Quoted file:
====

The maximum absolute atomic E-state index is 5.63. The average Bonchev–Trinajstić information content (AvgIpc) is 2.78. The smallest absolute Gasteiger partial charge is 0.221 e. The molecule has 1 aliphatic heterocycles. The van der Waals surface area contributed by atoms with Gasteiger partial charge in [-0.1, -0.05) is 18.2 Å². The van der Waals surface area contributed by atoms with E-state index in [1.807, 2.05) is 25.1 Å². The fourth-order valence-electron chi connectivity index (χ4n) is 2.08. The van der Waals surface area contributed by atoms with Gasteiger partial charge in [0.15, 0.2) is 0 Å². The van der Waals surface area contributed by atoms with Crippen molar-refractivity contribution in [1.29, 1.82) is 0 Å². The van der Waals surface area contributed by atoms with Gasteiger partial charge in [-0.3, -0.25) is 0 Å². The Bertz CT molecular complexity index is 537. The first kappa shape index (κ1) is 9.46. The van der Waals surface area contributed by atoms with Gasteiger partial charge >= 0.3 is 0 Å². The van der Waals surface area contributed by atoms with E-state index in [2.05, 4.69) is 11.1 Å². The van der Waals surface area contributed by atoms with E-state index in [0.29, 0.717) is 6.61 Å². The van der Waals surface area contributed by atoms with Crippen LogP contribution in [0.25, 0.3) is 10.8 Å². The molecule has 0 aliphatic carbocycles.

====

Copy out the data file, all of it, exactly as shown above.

The maximum absolute atomic E-state index is 5.63. The average Bonchev–Trinajstić information content (AvgIpc) is 2.78. The smallest absolute Gasteiger partial charge is 0.221 e. The molecule has 1 aliphatic heterocycles. The van der Waals surface area contributed by atoms with Gasteiger partial charge in [-0.1, -0.05) is 18.2 Å². The van der Waals surface area contributed by atoms with E-state index in [1.807, 2.05) is 25.1 Å². The fourth-order valence-electron chi connectivity index (χ4n) is 2.08. The van der Waals surface area contributed by atoms with Gasteiger partial charge in [0.15, 0.2) is 0 Å². The van der Waals surface area contributed by atoms with Crippen molar-refractivity contribution in [1.29, 1.82) is 0 Å². The van der Waals surface area contributed by atoms with Gasteiger partial charge in [-0.3, -0.25) is 0 Å². The Bertz CT molecular complexity index is 537. The first kappa shape index (κ1) is 9.46. The van der Waals surface area contributed by atoms with Gasteiger partial charge >= 0.3 is 0 Å². The van der Waals surface area contributed by atoms with E-state index in [2.05, 4.69) is 11.1 Å². The van der Waals surface area contributed by atoms with E-state index in [0.29, 0.717) is 6.61 Å². The van der Waals surface area contributed by atoms with Crippen LogP contribution in [0.25, 0.3) is 10.8 Å². The molecule has 0 aliphatic carbocycles.